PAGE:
Bill Viola, “Chott el-Djerid (A Portrait in Light and Heat)” (1979).

Sep 29 2010

Chott el-Djerid

Since we’re experiencing a relative heatwave in the Bay Area, I thought I’d write about something vaguely appropriate. Bill Viola’s video is set in a 5,000-square kilometer salt lake in the Sahara Desert that receives 100 millimeters of rain a year, according to Wikipedia. (Chott el-Djerid is also famous for something entirely cinematically different: it stands in for the planet of Tatooine in the Star Wars saga.)

Despite the promise of heat, however, the film begins with shots of snow-blanketed fields in Saskatchewan and Illinois, and it’s only in retrospect that the viewer understands the juxtaposition: different climates, but with a similar visual uncertainty, experienced while you watch a telephone pole shiver in the gray. More accurately, the film starts with nothing but blinding whiteness, while an undefinable shape fades in off-center. We hear a loud rumble, and it’s almost disappointing to realize that it’s probably just a truck passing by. (The soundtrack is fascinating throughout, all hiss and howl and subterranean growl.)

The camera hardly moves, except to zoom in on occasion*, and this is Viola’s most explicit reference, as it were, to the technological. Otherwise the audience’s eye is equated squarely with the video camera’s lens, and this, I think, is crucial to one of Viola’s main points: that our act of seeing these natural impossibilities are in fact largely unmediated.

The version I saw on the big screen was somehow ribboned at the bottom with chromatic aberration — the kind that I associate with those nth-generation bootleg video transfers I used to watch in my provincial town in the Philippines — but it oddly mirrored the distortion we see above it. For the waves of heat alter buses and people alike, turning them into smeared tendrils. Buses float and mutate and merge like ungainly amoebas.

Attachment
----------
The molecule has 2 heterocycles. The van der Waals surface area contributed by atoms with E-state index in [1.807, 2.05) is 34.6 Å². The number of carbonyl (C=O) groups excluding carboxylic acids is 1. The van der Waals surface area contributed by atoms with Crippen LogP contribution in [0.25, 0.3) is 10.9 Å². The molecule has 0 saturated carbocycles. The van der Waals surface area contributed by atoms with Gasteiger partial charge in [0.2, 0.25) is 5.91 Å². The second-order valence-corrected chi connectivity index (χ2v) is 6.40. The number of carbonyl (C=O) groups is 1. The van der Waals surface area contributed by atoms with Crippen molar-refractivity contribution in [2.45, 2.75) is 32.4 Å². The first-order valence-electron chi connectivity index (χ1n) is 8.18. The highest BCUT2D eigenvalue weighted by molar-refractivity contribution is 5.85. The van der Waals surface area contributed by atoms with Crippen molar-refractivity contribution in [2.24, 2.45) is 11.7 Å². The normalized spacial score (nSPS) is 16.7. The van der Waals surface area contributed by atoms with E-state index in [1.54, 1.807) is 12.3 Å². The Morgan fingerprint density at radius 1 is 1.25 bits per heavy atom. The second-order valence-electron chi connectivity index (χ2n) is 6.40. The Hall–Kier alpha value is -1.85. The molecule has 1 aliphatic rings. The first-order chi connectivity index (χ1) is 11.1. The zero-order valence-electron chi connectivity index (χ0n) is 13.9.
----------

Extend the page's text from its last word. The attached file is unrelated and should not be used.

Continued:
This alien shimmer of heat renders the Tunisian landscape pulsing and unstable, rock formations like clouds of ink. You watch as a truck drive into a field of ripple; the effect is almost unsettling, as if the vehicle is about to dematerialize once it passes through.

A human figure walks diagonally towards the camera — except that it starts as a mere dot, a mote growing larger until we realize what it is — then it stops being a dot. Throughout Viola’s video, objects merely hover at the border of our understanding, between the familiar and unfamiliar. This alienating effect is repeated with a red truck, but without (literally) a frame of reference in terms of perspective it appears to glide across the horizon.

What Viola seems to be interested in is the instability of our visual comprehension of the world around us. But this unearthly beauty isn’t necessarily the product of artifice from the editing room — which is where film, particularly in its early experimental years, has interrogated individual perception. In Chott el-Djerid, it’s nature itself that messes with your eyes.

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*At certain points, though, it’s clear that Viola is merely moving his tripod forward to create an artificial “zoom” during editing; we see a quicker version of this in The Space Between the Teeth (1976), for instance.

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